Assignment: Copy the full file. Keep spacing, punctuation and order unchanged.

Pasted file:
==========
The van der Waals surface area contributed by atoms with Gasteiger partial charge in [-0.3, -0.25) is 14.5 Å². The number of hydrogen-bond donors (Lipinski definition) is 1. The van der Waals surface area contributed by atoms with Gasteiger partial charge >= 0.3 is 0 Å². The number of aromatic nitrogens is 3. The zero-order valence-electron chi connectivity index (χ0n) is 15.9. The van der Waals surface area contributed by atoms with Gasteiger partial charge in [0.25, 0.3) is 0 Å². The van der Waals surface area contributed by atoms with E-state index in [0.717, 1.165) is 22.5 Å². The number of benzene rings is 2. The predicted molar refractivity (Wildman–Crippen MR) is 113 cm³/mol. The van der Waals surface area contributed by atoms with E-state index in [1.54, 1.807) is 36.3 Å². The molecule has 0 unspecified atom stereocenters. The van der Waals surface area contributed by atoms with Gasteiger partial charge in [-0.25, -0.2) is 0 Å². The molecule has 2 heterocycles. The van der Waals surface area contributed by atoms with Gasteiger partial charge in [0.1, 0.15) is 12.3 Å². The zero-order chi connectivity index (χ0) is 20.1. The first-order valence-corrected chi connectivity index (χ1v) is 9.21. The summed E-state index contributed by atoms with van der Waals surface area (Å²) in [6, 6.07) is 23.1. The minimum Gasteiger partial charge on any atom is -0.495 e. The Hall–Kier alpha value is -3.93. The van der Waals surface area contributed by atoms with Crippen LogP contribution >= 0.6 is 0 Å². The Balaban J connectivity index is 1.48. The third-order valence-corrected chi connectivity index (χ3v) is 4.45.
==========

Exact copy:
The van der Waals surface area contributed by atoms with Gasteiger partial charge in [-0.3, -0.25) is 14.5 Å². The number of hydrogen-bond donors (Lipinski definition) is 1. The van der Waals surface area contributed by atoms with Gasteiger partial charge >= 0.3 is 0 Å². The number of aromatic nitrogens is 3. The zero-order valence-electron chi connectivity index (χ0n) is 15.9. The van der Waals surface area contributed by atoms with Gasteiger partial charge in [0.25, 0.3) is 0 Å². The van der Waals surface area contributed by atoms with E-state index in [0.717, 1.165) is 22.5 Å². The number of benzene rings is 2. The predicted molar refractivity (Wildman–Crippen MR) is 113 cm³/mol. The van der Waals surface area contributed by atoms with E-state index in [1.54, 1.807) is 36.3 Å². The molecule has 0 unspecified atom stereocenters. The van der Waals surface area contributed by atoms with Gasteiger partial charge in [-0.25, -0.2) is 0 Å². The molecule has 2 heterocycles. The van der Waals surface area contributed by atoms with Gasteiger partial charge in [0.1, 0.15) is 12.3 Å². The zero-order chi connectivity index (χ0) is 20.1. The first-order valence-corrected chi connectivity index (χ1v) is 9.21. The summed E-state index contributed by atoms with van der Waals surface area (Å²) in [6, 6.07) is 23.1. The minimum Gasteiger partial charge on any atom is -0.495 e. The Hall–Kier alpha value is -3.93. The van der Waals surface area contributed by atoms with Crippen LogP contribution >= 0.6 is 0 Å². The Balaban J connectivity index is 1.48. The third-order valence-corrected chi connectivity index (χ3v) is 4.45.